Maryland Replevin & Detinue Attorneys
When someone takes possession of another person’s property and refuses to return it, the owner has legal recourse through two types of actions in the Maryland court system: replevin and detinue.
Rebekah Lusk and her team at Lusk Law, LLC have extensive experience handling replevin and detinue claims, which are generally litigated in district court. They are not only well-versed in the intricacies of the law and able to advise their clients on which course of action is most appropriate for each situation, they are sensitive to the emotional nature of these types of cases. When two people are at loggerheads, emotions run high and tempers flare. The attorneys at Lusk Law, LLC work hard to resolve these disputes expeditiously for their clients so all parties can move on with their lives.
Replevin Law Attorneys
A replevin action delivers a temporary decision that may enable the plaintiff to repossess the disputed property until a final ruling is rendered via detinue. When a plaintiff files a replevin claim, a hearing called a show cause hearing is scheduled with a judge. The defendant is issued a summons and both parties are given the opportunity to present evidence. Ownership or having title to the property is not necessarily enough to win the case.
The court decides who should have possession of the item or items and issues a document called a writ of replevin. If the judge rules in the plaintiff’s favor, the writ — which is enforceable by the sheriff’s office — will order the defendant to return the property. If the plaintiff repossesses the items, he or she may be required to post bond for the value. That’s because a replevin decision is temporary and may be overturned. Once the show cause hearing is finished, the replevin case automatically becomes a detinue action.
Detinue Law Attorneys
All replevin cases become detinue actions by default, but plaintiffs may skip replevin altogether and file a detinue claim directly. If you aren’t sure which course of action makes sense in your situation, the attorneys at Lusk Law, LLC are happy to discuss the pros and cons of each and help you come to an informed decision.
In a detinue case, the decision of the judge is final, but the total process takes longer than a replevin action. As with replevin, after you file, the defendant will be issued a summons. You will both be given the opportunity to present evidence, testimony, and witnesses.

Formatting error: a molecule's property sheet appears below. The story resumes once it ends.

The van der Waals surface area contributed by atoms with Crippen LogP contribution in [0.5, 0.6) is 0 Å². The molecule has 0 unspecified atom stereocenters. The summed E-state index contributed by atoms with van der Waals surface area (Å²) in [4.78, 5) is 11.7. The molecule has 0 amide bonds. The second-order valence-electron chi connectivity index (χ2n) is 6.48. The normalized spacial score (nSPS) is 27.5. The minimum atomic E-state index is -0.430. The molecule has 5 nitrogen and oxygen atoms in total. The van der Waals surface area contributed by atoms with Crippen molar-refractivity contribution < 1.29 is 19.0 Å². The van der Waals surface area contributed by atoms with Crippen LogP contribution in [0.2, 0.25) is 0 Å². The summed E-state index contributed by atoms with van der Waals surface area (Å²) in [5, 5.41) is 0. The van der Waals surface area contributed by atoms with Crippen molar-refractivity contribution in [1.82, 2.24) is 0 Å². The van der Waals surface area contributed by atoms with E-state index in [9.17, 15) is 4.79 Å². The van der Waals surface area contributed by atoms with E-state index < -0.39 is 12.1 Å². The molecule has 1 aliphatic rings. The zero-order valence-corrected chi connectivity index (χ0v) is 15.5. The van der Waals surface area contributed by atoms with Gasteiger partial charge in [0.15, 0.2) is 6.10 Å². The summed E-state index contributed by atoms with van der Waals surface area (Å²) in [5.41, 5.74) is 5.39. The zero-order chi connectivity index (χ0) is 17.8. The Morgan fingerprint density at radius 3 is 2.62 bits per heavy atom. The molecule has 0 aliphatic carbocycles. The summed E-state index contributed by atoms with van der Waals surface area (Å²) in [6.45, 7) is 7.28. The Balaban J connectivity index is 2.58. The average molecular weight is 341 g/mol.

After hearing arguments from both sides, the judge will issue a decision. In a replevin claim, the plaintiff may recover only the contested item itself. But with detinue, the plaintiff may seek return of the property or its monetary value. They may even ask to be compensated for damage or money lost due to the item’s absence. For example: a landscaper may request lost wages due to not having possession of his equipment.
Deciding Between Replevin and Detinue
If you would like to recover personal property through the Maryland court system, your first step is to call an experienced replevin and detinue attorney. They will advise you on which action is best for you, help gather evidence and build a strong case, and advise you through every step of the process. When deciding on which type of claim to file, consider the following:
- With replevin, you may reclaim the property only. With detinue, you may ask for monetary compensation for the entire item, damage to it, or money lost due to its absence.
- Replevin cases are decided more quickly, but they may be overturned in the subsequent detinue action.
- Detinue cases under $30,000 and all replevin claims are filed in district court. Detinue actions over $30,000 go to circuit court, which entails higher fees.
Filing a Replevin or Detinue Claim in Maryland
Once you’ve consulted with your attorney and decided to proceed with a replevin or detinue claim, there are several steps to the filing process.
- The plaintiff files a complaint form with the court. This document must include a description of the property and its value, a statement that the defendant is in possession of the property unjustly, a declaration that you need the items returned (or, with detinue, compensation for their worth, damage, or money lost).
- The plaintiff must pay a filing fee.
- The court issues either a writ of summons or a show cause order, which notifies the defendant of the suit.
- Once the defendant has been served, a document called an affidavit of service is submitted to the court.
Once all these steps have been completed, a hearing will be scheduled.
Know Your Legal Rights
If you’d like to file a replevin or detinue action, or you’ve been served and need advice on how to defend yourself, call Maryland’s Advocates for Life’s Obstacles and Opportunities — Lusk Law, LLC — to request a consultation.
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